How exciting! A baby is on the way and it’s time to shower the mom-to-be with gifts and well wishes. And, sure, having a baby can be expensive but the party celebrating the little one’s arrival doesn’t have to be.
I’m from the south, where showers are almost a sacred rite. I love hosting parties for friends and family— debating what to serve, which flowers to use and the games we should play—so I know first-hand how those costs can add up quickly.
But there’s no need for a tantrum; I have a few tricks up my sleeve (and have consulted with expert party planners) to help you keep things under $100.
1. Trim the Guest List or Bump Up the Hostesses
A good way to keep costs down is to encourage the mom-to-be to invite only her closest friends and family members for a more intimate gathering. The fewer people coming, the fewer food and drinks needed, right? If you or mom-to-be can’t imagine leaving anyone out of the festivities, consider assigning multiple hostesses so no one ends up spending more than one Benjamin apiece.
2. Avoid Rental Fees for a Venue
Sara Walker of Sara Walker Private Events in San Antonio, Texas, tells clients that the biggest expenses are the “venue and menu.” She suggests hosting the shower at someone’s home or tapping into your network to borrow a friend’s vacation residence. You might also consider a space that won’t charge you very much, like a community center or school facility, or hosting the event outside at a public park. “My house never looks so good as it does 12 hours before a party,” says Walker, but it’s sometimes easier to just find a place elsewhere so you can avoid hours of cleaning before and after.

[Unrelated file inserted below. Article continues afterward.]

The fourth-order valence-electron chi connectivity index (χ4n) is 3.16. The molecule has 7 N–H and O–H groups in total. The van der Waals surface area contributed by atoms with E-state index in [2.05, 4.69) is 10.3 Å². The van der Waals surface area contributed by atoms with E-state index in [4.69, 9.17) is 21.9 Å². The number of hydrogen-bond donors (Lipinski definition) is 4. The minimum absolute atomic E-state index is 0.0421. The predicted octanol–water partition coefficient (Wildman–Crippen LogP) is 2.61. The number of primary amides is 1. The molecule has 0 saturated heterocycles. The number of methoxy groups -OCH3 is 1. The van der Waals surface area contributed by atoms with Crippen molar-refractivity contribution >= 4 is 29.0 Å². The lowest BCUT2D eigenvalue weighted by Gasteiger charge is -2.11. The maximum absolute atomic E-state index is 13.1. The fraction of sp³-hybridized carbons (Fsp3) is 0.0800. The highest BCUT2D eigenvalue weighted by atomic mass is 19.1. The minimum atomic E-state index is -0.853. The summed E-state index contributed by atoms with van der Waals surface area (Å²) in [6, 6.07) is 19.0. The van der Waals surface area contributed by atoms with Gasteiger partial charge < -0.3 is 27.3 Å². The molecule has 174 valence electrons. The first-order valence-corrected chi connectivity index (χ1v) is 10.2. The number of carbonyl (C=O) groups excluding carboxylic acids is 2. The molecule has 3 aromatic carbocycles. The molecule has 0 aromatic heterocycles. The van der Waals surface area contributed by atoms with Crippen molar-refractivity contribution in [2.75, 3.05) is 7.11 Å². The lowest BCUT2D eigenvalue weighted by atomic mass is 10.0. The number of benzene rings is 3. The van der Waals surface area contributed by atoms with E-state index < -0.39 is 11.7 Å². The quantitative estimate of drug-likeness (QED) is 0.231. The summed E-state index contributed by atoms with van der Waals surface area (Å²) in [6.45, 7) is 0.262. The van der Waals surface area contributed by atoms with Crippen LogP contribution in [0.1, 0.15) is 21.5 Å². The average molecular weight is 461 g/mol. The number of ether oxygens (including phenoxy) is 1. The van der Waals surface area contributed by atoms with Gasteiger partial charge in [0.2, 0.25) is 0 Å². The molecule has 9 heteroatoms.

3. Budget for Beverages
Bar tabs can add up. Mocktails for the mom-to-beare usually easy to make, inexpensive and can be enjoyed by all. But if serving alcohol for guests is important to you, Walker suggests choosing one signature drink—perhaps pink champagne—to avoid shelling out big bucks on liquor. A San Antonio-based event planner, Lauren Garza, owner of Timeless Event Planning, says she’s never had a client request alcohol at a baby shower: Punch or sparkling waters are popular and can keep you within your budget. (My personal favorite party punch involves O.J., lemonade, ginger ale and almond flavoring.) You might also consider simply hosting a BYOB event and leaving it up to your guests to supply their drink of choice.
4. Dodge Caterer and Bakery Costs
“I really don’t like to cut corners on food,” laughs Garza. But to keep under that C-note, she recommends planning your party away from mealtimes like brunch or dinner—afternoon parties, for example, require lighter fare. Make tea sandwiches, serve salted nuts or heat up quality chicken fingers and present them with an array of dips. Instead of going all in on a fancy cake from a bakery that might blow through your $100 budget, make cupcakes yourself—after you scour Pinterest for clever ideas, of course. (I love these Rainbow Cupcakes with white icing and arched, rainbow-colored candies.)
5. Don’t Try to Be Trendy